I'm building an app for both Android and iOS. The app will be fully internationalized, with support for several languages right out of the box and more coming soon after.

When the user starts the app on their device, I will present a splash screen for a few seconds (while it loads/initializes) and then they will be redirected to a screen where they can login or click a link to register/sign up/create an account.

My thinking was: during account creation, we will prompt them for their preferred language, and will react immediately to it. So if they speak French they would have to make it to, say, the 2nd or 3rd screen in the account setup process before they could select "French" as their preferred language, but then we would immediately begin displaying the app to them in French.


  • If they don't speak English they (very possibly) will struggle tremendously to even get to the screen where they can select their language
  • Every time they go to login to the app, since English would be the default they'd have to brave the login screen before the backend could associate their user with their language preference and switch locales/languages accordingly

So I ask: how does one present Sign In/Sign Up screens to users without knowing their preferred language?

2 Answers 2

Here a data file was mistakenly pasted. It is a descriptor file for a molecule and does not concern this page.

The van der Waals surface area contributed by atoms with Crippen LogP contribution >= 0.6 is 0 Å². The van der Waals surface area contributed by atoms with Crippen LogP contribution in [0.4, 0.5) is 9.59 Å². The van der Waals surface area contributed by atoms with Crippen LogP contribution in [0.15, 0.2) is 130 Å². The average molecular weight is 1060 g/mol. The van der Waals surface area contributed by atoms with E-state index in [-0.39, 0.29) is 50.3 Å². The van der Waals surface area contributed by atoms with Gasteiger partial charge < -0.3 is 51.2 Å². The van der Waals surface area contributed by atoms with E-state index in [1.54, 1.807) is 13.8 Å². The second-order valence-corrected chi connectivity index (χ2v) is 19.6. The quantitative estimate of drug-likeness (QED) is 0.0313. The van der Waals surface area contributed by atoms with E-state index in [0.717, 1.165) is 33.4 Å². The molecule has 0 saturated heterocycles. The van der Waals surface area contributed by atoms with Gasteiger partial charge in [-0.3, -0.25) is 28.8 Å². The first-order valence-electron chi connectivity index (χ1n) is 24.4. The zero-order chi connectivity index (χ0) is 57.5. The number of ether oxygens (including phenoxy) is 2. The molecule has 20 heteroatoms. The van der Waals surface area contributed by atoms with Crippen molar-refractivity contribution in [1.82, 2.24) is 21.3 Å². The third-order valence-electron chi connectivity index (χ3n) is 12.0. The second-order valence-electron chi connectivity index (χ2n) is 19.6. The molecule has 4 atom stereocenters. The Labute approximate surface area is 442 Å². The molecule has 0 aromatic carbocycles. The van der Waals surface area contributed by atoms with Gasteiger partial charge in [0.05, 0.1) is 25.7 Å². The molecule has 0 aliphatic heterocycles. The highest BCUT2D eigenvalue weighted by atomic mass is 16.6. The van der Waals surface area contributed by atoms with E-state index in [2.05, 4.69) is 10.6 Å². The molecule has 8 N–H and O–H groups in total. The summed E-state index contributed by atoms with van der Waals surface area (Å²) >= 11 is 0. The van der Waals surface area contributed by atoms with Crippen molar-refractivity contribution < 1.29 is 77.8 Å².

If you follow best practices on both platforms (i.e. NSLocalizedString on iOS) you won't need to worry about this. The strings will be automatically displayed in the user's device language.

  • 1
    Agreed. There are ways of getting the user's language setting. Commented Dec 1, 2017 at 9:01
  • Interesting, was not aware of this. So it is possible to simply use whatever language the device is using and skip the language select completely? The main issue with for example checking country was that some have more than 1 official language. This solves everything! Commented Dec 1, 2017 at 11:19
  • Exactly. Your user will have set the phone's interface language already. All you need to do is follow best practices for strings, and they will be filled in automatically. If you haven't provided the user's interface language the system will use the default translation (probably English if that's what you're coding in). You shouldn't even need to get the user's language.
    – arsenius
    Commented Dec 1, 2017 at 13:26

I stay in India, and we have around 20 popular languages which are different from each other.

I have come across this problem in my very first app.

The practice that is mostly followed is - Showing the very first screen (after splash screen) with options to select language. The options for languages should be in their respective language, so that user understands the text.

Check this image for example Language text in respective languages

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